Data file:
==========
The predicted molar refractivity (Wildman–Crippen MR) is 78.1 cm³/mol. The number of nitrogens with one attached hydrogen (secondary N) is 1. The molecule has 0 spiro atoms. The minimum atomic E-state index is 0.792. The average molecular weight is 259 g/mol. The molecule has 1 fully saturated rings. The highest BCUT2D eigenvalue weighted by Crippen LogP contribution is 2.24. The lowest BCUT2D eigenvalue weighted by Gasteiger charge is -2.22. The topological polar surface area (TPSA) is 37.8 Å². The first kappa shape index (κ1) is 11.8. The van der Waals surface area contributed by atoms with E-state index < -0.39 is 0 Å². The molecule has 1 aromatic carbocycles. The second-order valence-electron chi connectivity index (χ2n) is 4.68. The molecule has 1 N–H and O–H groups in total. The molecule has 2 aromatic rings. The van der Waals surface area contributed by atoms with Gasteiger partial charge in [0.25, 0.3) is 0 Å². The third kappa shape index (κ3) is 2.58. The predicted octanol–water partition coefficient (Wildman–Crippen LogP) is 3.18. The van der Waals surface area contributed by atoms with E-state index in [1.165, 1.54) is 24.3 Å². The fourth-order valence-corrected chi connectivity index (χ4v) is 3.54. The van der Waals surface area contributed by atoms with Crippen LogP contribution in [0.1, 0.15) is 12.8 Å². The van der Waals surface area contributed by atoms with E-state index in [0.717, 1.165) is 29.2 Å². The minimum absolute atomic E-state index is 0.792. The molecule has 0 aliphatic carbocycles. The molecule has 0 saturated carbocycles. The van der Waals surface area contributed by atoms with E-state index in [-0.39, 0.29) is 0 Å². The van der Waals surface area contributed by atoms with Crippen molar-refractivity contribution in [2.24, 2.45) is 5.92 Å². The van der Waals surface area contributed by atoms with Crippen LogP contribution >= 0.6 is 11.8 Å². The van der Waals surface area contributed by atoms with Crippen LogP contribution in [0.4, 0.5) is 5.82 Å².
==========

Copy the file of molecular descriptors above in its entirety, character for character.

The predicted molar refractivity (Wildman–Crippen MR) is 78.1 cm³/mol. The number of nitrogens with one attached hydrogen (secondary N) is 1. The molecule has 0 spiro atoms. The minimum atomic E-state index is 0.792. The average molecular weight is 259 g/mol. The molecule has 1 fully saturated rings. The highest BCUT2D eigenvalue weighted by Crippen LogP contribution is 2.24. The lowest BCUT2D eigenvalue weighted by Gasteiger charge is -2.22. The topological polar surface area (TPSA) is 37.8 Å². The first kappa shape index (κ1) is 11.8. The van der Waals surface area contributed by atoms with E-state index < -0.39 is 0 Å². The molecule has 1 aromatic carbocycles. The second-order valence-electron chi connectivity index (χ2n) is 4.68. The molecule has 1 N–H and O–H groups in total. The molecule has 2 aromatic rings. The van der Waals surface area contributed by atoms with Gasteiger partial charge in [0.25, 0.3) is 0 Å². The third kappa shape index (κ3) is 2.58. The predicted octanol–water partition coefficient (Wildman–Crippen LogP) is 3.18. The van der Waals surface area contributed by atoms with E-state index in [1.165, 1.54) is 24.3 Å². The fourth-order valence-corrected chi connectivity index (χ4v) is 3.54. The van der Waals surface area contributed by atoms with Crippen LogP contribution in [0.1, 0.15) is 12.8 Å². The van der Waals surface area contributed by atoms with E-state index in [0.717, 1.165) is 29.2 Å². The minimum absolute atomic E-state index is 0.792. The molecule has 0 aliphatic carbocycles. The molecule has 0 saturated carbocycles. The van der Waals surface area contributed by atoms with E-state index in [-0.39, 0.29) is 0 Å². The van der Waals surface area contributed by atoms with Crippen molar-refractivity contribution in [2.24, 2.45) is 5.92 Å². The van der Waals surface area contributed by atoms with Crippen LogP contribution >= 0.6 is 11.8 Å². The van der Waals surface area contributed by atoms with Crippen LogP contribution in [0.4, 0.5) is 5.82 Å².